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Global Education Monitoring Report

Target 4.5: Equity

By 2030, eliminate gender disparities in education and ensure equal access to all levels of education and vocational training for the vulnerable, including persons with disabilities, indigenous peoples and children in vulnerable situations

Chapter 12 PDF

CREDIT: Mats Lignell/Save the Children. Masum,* a 12-year-old, came to Dhaka, Bangladesh, on his own two months ago.

Key Messages

  • While there is gender parity in enrolment globally, on average, up to secondary education, only 49% of countries had achieved parity at the lower secondary education level and only 24% in upper secondary. This is mainly due to enrolment disparities at the expense of boys in many countries.
  • Considerable disparities exist in completion rates by location and wealth. But cross-categorizing cases by multiple dimensions (e.g. poor rural girls) often results in small sample sizes, which leads to greater imprecision in estimates for these groups.
  • Rural students have half the chance of their urban peers to complete upper secondary in low and middle income countries. But new data suggesting that more than 80% of the population in Africa and Asia live in urban areas could mean urban-rural education inequalities are even higher.
  • At least 800 million people live in slums worldwide. The little data that exist tend to show that education indicators in slums are poor. The out-of-school rate of primary school age children and secondary school age adolescents in Bangladesh was twice as high in slums as in other urban areas.
  • New UNICEF Multiple Indicator Cluster Surveys data on disability showed that among children aged 5 to 17 in Sierra Leone, 0.2% had difficulty seeing and 0.2% had difficulty hearing. Other functional difficulties varied considerably by age, making the data difficult to interpret.
  • Empowering refugees with disabilities to exercise their voice and including them in mainstream programme design are essential to ensure their inclusion in education.

On average, there is gender parity in enrolment globally in primary and secondary education. However, the average masks continuing disparities at the individual country level. In 2016, 54% of countries had achieved parity in lower secondary education enrolment and 22% in upper secondary. Moreover, not all countries that achieve parity maintain it.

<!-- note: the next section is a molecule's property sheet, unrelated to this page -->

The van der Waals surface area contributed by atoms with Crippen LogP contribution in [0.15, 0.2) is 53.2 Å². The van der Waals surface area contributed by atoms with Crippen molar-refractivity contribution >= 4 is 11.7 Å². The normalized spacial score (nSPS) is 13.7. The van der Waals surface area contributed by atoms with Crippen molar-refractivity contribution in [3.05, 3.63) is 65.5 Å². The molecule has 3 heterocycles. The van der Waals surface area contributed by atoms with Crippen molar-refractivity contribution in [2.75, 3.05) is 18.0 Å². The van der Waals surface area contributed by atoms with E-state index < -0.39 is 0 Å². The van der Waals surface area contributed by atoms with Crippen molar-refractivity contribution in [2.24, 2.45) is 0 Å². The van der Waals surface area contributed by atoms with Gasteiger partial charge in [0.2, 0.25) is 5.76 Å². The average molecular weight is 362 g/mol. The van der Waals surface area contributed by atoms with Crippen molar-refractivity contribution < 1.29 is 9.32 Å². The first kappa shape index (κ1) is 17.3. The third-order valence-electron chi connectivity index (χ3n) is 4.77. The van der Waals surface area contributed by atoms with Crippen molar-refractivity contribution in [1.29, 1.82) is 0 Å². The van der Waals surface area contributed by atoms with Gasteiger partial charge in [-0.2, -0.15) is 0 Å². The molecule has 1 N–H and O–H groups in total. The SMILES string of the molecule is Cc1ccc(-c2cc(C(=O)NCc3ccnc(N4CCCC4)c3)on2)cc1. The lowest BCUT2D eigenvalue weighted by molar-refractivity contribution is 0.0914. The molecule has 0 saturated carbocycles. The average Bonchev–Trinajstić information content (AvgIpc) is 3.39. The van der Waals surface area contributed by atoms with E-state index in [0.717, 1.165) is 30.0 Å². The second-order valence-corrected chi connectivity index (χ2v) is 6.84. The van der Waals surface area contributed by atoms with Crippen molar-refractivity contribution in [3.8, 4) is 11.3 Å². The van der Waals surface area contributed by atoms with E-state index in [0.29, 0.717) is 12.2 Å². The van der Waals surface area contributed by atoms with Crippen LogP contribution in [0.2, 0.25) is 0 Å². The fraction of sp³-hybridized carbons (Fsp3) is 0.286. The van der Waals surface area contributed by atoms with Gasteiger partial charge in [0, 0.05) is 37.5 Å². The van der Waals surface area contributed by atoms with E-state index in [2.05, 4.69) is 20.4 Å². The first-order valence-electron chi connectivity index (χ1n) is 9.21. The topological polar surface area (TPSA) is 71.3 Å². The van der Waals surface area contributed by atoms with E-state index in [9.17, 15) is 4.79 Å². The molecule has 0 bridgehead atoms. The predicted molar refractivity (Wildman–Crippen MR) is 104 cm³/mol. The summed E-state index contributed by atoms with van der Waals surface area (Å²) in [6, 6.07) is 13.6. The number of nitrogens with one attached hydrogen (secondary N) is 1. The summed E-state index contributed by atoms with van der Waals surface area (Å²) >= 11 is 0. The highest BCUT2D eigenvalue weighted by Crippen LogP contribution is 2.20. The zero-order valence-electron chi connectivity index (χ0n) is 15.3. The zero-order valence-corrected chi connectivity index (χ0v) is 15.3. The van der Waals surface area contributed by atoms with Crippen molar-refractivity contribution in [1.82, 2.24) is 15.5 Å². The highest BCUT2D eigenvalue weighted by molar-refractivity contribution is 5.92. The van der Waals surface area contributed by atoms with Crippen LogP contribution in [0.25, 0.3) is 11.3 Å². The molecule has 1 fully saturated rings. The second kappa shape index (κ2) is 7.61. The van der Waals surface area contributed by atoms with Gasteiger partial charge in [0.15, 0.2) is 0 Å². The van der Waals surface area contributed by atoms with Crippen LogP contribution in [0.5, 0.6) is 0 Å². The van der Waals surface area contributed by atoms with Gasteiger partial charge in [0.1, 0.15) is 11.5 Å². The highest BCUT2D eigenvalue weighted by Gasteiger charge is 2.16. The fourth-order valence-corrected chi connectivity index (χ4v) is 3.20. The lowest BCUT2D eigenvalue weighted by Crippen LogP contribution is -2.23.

Considerable disparity exists in completion rates by location and wealth. Rural students have typically only around half the chance of their urban peers of completing upper secondary education in low and middle income countries (Figure 11).

Figure 11: Many countries remain far from achieving location and wealth parity in school completion, especially in secondary education

Low comparability hampers measurement of location-based disparity: Share of labour engaged in agriculture, population size, population density, idiosyncratic national criteria or any combination thereof may determine ‘urban’ and ‘rural’ location classification across countries.

In support of monitoring the SDGs, following the 2016 UN Habitat III conference in Quito, a global, people-based definition of cities and settlements is being developed for endorsement in 2019. It compares administrative classifications with remote sensing data and census information. Strikingly, whereas national definitions suggest that less than half the population of Africa and Asia lives in urban areas, 2018 estimates suggest that over 80% do. Current estimates of rural education outcomes may include many locales that are de facto urban, masking the situation of truly rural areas.

Rural students have only around half the chance of their urban peers of completing upper secondary education in low and middle income countries

Previous year’s Target 4.5